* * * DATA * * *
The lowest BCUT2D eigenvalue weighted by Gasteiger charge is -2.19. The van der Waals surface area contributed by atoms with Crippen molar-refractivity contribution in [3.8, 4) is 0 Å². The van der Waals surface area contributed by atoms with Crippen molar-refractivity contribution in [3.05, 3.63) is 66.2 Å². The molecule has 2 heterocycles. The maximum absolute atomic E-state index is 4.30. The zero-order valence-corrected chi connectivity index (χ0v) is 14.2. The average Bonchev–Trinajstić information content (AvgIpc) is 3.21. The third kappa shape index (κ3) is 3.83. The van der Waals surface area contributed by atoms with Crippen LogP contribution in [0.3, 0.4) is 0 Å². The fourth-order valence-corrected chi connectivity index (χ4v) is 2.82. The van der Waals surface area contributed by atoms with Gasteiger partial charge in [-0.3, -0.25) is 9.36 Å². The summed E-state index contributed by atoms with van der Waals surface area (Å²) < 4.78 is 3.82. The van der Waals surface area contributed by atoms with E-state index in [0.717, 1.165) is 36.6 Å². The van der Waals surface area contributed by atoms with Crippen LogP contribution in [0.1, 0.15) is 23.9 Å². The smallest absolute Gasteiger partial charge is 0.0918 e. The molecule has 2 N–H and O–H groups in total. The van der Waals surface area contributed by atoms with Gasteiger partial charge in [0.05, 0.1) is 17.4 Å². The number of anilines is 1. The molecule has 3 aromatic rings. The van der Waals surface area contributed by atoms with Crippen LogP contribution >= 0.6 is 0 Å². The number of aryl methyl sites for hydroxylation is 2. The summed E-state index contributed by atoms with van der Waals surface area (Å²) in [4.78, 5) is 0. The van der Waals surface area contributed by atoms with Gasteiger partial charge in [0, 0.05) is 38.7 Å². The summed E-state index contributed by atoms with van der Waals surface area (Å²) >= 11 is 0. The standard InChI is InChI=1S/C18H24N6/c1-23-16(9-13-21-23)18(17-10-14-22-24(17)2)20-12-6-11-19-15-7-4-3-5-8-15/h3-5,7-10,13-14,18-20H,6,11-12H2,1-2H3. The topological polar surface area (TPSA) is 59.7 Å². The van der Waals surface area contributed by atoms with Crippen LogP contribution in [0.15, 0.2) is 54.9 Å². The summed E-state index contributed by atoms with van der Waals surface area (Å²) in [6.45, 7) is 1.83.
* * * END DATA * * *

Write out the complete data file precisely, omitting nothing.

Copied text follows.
The lowest BCUT2D eigenvalue weighted by Gasteiger charge is -2.19. The van der Waals surface area contributed by atoms with Crippen molar-refractivity contribution in [3.8, 4) is 0 Å². The van der Waals surface area contributed by atoms with Crippen molar-refractivity contribution in [3.05, 3.63) is 66.2 Å². The molecule has 2 heterocycles. The maximum absolute atomic E-state index is 4.30. The zero-order valence-corrected chi connectivity index (χ0v) is 14.2. The average Bonchev–Trinajstić information content (AvgIpc) is 3.21. The third kappa shape index (κ3) is 3.83. The van der Waals surface area contributed by atoms with Crippen LogP contribution in [0.3, 0.4) is 0 Å². The fourth-order valence-corrected chi connectivity index (χ4v) is 2.82. The van der Waals surface area contributed by atoms with Gasteiger partial charge in [-0.3, -0.25) is 9.36 Å². The summed E-state index contributed by atoms with van der Waals surface area (Å²) < 4.78 is 3.82. The van der Waals surface area contributed by atoms with E-state index in [0.717, 1.165) is 36.6 Å². The van der Waals surface area contributed by atoms with Crippen LogP contribution in [0.1, 0.15) is 23.9 Å². The smallest absolute Gasteiger partial charge is 0.0918 e. The molecule has 2 N–H and O–H groups in total. The van der Waals surface area contributed by atoms with Gasteiger partial charge in [0.05, 0.1) is 17.4 Å². The number of anilines is 1. The molecule has 3 aromatic rings. The van der Waals surface area contributed by atoms with Crippen LogP contribution >= 0.6 is 0 Å². The number of aryl methyl sites for hydroxylation is 2. The summed E-state index contributed by atoms with van der Waals surface area (Å²) in [4.78, 5) is 0. The van der Waals surface area contributed by atoms with Gasteiger partial charge in [0, 0.05) is 38.7 Å². The summed E-state index contributed by atoms with van der Waals surface area (Å²) >= 11 is 0. The standard InChI is InChI=1S/C18H24N6/c1-23-16(9-13-21-23)18(17-10-14-22-24(17)2)20-12-6-11-19-15-7-4-3-5-8-15/h3-5,7-10,13-14,18-20H,6,11-12H2,1-2H3. The topological polar surface area (TPSA) is 59.7 Å². The van der Waals surface area contributed by atoms with Crippen LogP contribution in [0.15, 0.2) is 54.9 Å². The summed E-state index contributed by atoms with van der Waals surface area (Å²) in [6.45, 7) is 1.83.